Implement BDDbased workset edge dependency set computation
In #520 (closed) the idea is to add the workset algorithm of Fei et al. (2014). One of the steps is to compute sensible edge dependency sets. Ideally, they are as small as possible, to get the best performance. But, they may not be underapproximations, as then not all states are reached that should be reached, and the workset algorithm breaks, as does synthesis.
The dependency sets as defined by Fei et al. (2014) are broken. I tried to fix that in !595 (closed). However, we end up with complex code, for which I'm not sure it is now correct, and it seems in all practical cases all edges are then dependencies.
Some things I noted while implementing the edge dependency set computation proposed by Fei et al. (2014):
 They compute follow relations by computing two separate relations, and taking their union. They have a bug that leads to underapproximation, so more things should be unioned with it. In the end, how do you know you unioned enough things into it? It seems better to compute what definitely can't follow, and then everything else can potentially follow. That way, we have a guaranteed overapproximation.
 Computing the dependencies on the original CIF specification is challenging. We have several more concepts in CIF than in plain EFAs, that we handle in the conversion to BDDs. These all need to be taken into account, in the proper way, and in the proper order, when analyzing the original CIF specification. It may be easier to compute the dependencies on the BDD level. Then we do the analysis on the BDD edges that the workset algorithm also operates on, meaning we analyze the dependencies and use the dependencies based on the same representation. This makes reasoning about the completeness of the dependencies much easier.
 Fei et al. (2014) consider for edge dependencies within automata the source and target locations. Essentially, they thus consider the values of the location pointer variables there. However, for all other variables, they only consider which variables are assigned in updates, and which variables are used in guards. There they do not consider the values of the variables. For instance, update
do x := 5
and guardx = 5
will lead to a dependency, while there is none. Also, for updatedo x := x + 1
and guardx = 0
(assumingx
has lowerbound0
) a relation is assumed, while there is none. Not considering variable values leads to a significant overapproximation, reducing the performance of the workset algorithm. Also, considering it for location pointers and not for other variables is conceptually not so clean. It would lead to people preferring DFAs over EFAs, as that would lead to better performance for the workset algorithm.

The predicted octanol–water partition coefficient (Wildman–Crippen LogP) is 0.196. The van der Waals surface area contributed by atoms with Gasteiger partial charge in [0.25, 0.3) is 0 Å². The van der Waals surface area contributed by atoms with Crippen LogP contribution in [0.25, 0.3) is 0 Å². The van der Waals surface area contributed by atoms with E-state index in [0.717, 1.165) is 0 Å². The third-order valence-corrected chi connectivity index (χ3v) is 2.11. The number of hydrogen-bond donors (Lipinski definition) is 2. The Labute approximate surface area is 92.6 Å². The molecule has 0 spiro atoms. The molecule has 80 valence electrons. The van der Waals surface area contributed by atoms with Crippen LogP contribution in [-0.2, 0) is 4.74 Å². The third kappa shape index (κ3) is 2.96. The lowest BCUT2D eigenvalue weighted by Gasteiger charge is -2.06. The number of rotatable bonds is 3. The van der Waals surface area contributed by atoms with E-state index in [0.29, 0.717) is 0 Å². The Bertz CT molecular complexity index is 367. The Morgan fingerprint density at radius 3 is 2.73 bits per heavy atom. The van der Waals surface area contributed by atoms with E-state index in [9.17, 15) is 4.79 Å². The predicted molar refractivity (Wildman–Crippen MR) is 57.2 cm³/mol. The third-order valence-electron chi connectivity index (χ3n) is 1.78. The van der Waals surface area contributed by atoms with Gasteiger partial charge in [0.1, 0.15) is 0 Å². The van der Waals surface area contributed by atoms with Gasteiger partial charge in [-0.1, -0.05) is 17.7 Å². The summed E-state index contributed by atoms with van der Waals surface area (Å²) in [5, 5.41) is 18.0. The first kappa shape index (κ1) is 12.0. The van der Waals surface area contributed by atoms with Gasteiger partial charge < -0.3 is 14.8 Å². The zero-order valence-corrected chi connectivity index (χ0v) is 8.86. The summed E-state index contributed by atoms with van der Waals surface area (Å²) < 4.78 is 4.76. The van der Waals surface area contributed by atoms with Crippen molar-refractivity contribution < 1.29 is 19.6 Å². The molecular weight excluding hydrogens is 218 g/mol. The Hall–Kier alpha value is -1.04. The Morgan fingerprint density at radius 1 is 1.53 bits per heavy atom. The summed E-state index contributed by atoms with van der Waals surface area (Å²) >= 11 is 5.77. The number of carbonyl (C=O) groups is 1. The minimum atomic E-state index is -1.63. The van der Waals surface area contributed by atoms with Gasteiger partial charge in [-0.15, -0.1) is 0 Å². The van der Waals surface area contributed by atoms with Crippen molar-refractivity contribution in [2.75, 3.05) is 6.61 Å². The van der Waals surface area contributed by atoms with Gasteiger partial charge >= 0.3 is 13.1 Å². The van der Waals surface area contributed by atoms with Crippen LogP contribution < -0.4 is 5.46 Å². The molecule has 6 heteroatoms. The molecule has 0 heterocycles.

I've come up with an alternative approach that I think will be correct and has less overapproximation:
 For each edge
e
, computeR(e)
, by applying the edge forward to thetrue
predicate.  For each combination of edges
e1
ande2
, computeP = R(e1) and guard(e2)
. IfP = false
then there is no forward dependency frome1
toe2
. Otherwise, there is a potential dependency and we adde2
to the forward dependency set ofe1
.  The backward dependencies are the inverse of the forward dependencies.
Some notes on the steps of the proposed approach:

R(e)
indicates which states can be reached fromtrue
by taking this edge. Some examples: For an update
do x := 5
we know that inR(e)
for surex = 5
.  For a
goto loc1
we know that inR(e)
for sureLP = loc1
.  For an update
do x := x + 1
for a variable with lowerbound0
we know that inR(e)
for surex != 0
.  For a guard
x > 3
and updatedo x := x + 1
we know that inR(e)
for surex > 4
.
 For an update
 The ideas of
P
is that if the states reached bye1
don't enable the guard ofe2
, thene2
for sure can't follow one1
. In all other cases, it depends on the state beforee1
is applied, which we don't know statically, so we assume a dependency, to ensure an overapproximation and thus correctness of the dependency sets.
Some notes on the proposed approach in general:
 This should lead to very simple code to compute the dependency sets: we already have code to apply edges, and computing a single
and
is easy, as is checking the result from beingfalse
.  We may still overapproximate, but hopefully not as much.
 Performancewise, the complexity of the combinations of
e1
ande2
is O(n^2), which is not ideal. However, since we apply edges totrue
, hopefully this will not lead to large BDDs, and can thus be computed rather quickly.